Aren’t you paying attention? The Democrats aremoving left. It’s true the Democrats have been making progressive noises since their losses on November 5–hardly a surprise, given the mounting and perfectly legitimate criticism of their me-too policies. But note the pedigrees of their two liberal luminaries of the hour, Nancy Pelosi and Al Gore.
Pelosi, the new House minority leader–a position vacated by Dick Gephardt not because the party needed new blood but because Dick Gephardt needed personal distance from the party’s troubles in preparing his own 2004 presidential bid–is best known on Capitol Hill for being pliable and none too bright. Her liberal bona fides stem entirely from having represented one of the most left-leaning congressional districts in the country, but Pelosi herself is the quintessential team player. If ever there were a time for a Democratic party serious about winning to roll the dice on more inclusive, less conventional measures, this is it. Quite to the contrary, Pelosi launched her tenure as minority leader by promising not to push the party in new directions and (stop me if you’ve heard this one) to work with the Bush administration and congressional Republicans in a spirit of “bipartisanship.” Now here is a truly hateful word, a conservative Democratic shibboleth that ought to send liberals and lefties fleeing for cover, since it’s really nothing more than a pledge to offer up more of the same. But talk to any of these poor abandoned Democratic liberals and they will eventually start burbling about the necessity of bipartisan cooperation–as if the bogeyman falsely held up as its only alternative (complete gridlock) would not be preferable to the governance we’re getting now.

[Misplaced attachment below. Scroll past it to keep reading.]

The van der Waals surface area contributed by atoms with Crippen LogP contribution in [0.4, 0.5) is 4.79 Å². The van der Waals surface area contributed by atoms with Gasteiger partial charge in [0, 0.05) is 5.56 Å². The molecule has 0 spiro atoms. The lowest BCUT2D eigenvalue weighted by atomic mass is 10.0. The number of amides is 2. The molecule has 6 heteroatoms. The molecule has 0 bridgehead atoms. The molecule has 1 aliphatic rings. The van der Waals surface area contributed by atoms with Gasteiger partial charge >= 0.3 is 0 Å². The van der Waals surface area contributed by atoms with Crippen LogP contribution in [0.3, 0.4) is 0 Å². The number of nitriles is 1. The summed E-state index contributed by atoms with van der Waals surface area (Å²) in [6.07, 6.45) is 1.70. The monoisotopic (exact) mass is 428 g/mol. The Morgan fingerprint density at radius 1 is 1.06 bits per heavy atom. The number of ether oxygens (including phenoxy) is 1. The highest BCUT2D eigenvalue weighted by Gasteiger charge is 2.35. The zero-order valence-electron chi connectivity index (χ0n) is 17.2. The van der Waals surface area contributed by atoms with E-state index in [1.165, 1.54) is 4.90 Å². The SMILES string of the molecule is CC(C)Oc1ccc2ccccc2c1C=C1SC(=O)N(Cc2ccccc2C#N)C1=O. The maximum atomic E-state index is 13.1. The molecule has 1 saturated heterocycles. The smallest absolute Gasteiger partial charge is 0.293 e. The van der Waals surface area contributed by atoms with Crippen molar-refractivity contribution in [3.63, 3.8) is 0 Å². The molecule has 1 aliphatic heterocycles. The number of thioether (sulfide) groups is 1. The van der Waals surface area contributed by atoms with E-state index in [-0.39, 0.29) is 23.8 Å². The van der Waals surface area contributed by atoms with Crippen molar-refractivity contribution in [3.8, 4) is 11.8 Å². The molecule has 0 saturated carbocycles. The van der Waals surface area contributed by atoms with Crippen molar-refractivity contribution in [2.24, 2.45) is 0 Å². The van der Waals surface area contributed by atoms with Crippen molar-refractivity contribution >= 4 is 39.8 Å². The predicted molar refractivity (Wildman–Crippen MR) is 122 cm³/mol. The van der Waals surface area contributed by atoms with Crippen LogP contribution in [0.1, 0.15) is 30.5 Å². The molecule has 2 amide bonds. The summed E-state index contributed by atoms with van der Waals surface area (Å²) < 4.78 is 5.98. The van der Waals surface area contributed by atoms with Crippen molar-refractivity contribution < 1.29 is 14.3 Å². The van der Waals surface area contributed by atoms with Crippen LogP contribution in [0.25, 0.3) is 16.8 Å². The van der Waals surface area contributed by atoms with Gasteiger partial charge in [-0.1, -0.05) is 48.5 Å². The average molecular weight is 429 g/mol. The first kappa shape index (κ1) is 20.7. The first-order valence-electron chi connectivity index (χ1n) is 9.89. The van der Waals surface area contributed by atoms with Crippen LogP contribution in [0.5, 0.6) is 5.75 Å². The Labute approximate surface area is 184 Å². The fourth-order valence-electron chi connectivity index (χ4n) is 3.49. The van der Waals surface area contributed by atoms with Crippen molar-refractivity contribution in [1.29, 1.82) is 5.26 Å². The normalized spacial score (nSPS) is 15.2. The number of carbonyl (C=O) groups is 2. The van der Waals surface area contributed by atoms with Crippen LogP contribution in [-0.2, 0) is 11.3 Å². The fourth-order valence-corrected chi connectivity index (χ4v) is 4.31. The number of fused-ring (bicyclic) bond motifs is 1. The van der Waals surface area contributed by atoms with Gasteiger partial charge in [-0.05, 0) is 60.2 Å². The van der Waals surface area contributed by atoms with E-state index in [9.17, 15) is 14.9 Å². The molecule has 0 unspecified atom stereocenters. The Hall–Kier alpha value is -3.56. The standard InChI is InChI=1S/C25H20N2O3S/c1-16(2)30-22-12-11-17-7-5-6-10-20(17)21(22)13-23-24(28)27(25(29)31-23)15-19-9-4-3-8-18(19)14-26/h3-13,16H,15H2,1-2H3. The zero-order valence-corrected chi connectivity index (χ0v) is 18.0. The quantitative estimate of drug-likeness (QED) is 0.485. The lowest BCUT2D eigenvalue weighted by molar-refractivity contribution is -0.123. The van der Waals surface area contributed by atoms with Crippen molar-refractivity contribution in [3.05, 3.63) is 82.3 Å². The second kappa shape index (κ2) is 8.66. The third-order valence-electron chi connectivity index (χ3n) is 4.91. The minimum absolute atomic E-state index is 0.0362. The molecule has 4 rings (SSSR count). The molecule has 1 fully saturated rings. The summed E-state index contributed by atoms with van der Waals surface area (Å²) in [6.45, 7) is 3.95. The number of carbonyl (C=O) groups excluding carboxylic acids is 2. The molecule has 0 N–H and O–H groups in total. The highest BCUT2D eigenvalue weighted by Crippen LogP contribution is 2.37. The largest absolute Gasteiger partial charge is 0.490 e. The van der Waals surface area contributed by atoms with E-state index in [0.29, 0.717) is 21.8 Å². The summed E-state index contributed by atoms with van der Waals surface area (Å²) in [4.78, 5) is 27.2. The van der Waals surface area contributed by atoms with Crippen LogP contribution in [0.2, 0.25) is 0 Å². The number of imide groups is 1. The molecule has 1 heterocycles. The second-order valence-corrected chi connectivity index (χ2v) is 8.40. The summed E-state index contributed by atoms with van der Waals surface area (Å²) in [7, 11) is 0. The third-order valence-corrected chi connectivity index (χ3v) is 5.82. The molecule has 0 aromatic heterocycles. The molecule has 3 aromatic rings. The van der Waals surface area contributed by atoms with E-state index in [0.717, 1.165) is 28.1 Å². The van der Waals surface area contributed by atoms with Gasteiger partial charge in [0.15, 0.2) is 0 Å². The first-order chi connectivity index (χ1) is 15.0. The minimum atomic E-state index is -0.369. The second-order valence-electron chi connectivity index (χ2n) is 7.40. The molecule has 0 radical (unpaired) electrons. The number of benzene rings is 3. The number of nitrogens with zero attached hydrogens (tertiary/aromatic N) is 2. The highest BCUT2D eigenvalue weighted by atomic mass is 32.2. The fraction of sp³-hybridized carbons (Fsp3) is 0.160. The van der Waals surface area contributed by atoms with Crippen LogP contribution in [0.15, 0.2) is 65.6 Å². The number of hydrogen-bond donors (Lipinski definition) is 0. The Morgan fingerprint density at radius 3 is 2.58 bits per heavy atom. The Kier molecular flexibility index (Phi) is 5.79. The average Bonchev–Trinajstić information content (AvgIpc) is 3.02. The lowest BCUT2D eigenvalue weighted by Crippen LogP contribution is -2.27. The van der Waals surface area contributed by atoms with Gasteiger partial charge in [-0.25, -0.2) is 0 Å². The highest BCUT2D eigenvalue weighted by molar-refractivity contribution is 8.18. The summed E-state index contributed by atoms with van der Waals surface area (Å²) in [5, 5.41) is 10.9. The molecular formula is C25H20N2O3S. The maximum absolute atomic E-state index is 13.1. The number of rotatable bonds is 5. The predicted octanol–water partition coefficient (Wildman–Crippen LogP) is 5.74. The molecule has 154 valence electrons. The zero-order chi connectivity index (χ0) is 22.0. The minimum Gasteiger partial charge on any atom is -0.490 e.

Al Gore’s latest reinvention, this time as the avatar of a single-payer national health care system, is a similarly cynical affair. Surely you remember Gore the environmentalist, author of a bold and even apocalyptic treatise on global warming; Gore’s green awakening didn’t stop him and his merry band from brokering the many environmental betrayals of the Clinton years. Gore was not interested in pursuing environmental reforms, even the petty ones he could have won in the near term. When Carol Browner, Al’s own former chief of staff, tried to push through some modestly tightened EPA smog regulations in 1998, big Democratic contributors balked and the administration hung her out to dry.
Tell you what. If Al Gore secures the Democratic presidential nomination in 2004 campaigning for single-payer, and writes into the party platform a radical overhaul of the health care system, I will declare myself a Democrat and shut up about all these things. It won’t happen.
What about the Paul Wellstones of the world? Don’t they prove there’s room in the party for liberals and wild cards?
In the past couple of weeks I have been accused of all manner of attacks on Paul Wellstone’s memory. One letter writer called me a grave stomper. This for pointing out that, in my view, Wellstone erred in keeping such a low profile and aligning himself with the national Democratic leadership. The criticisms of what I wrote all come down to this: How nice that you’re so ideologically pure, friend, but those of us living in the real world don’t have that luxury.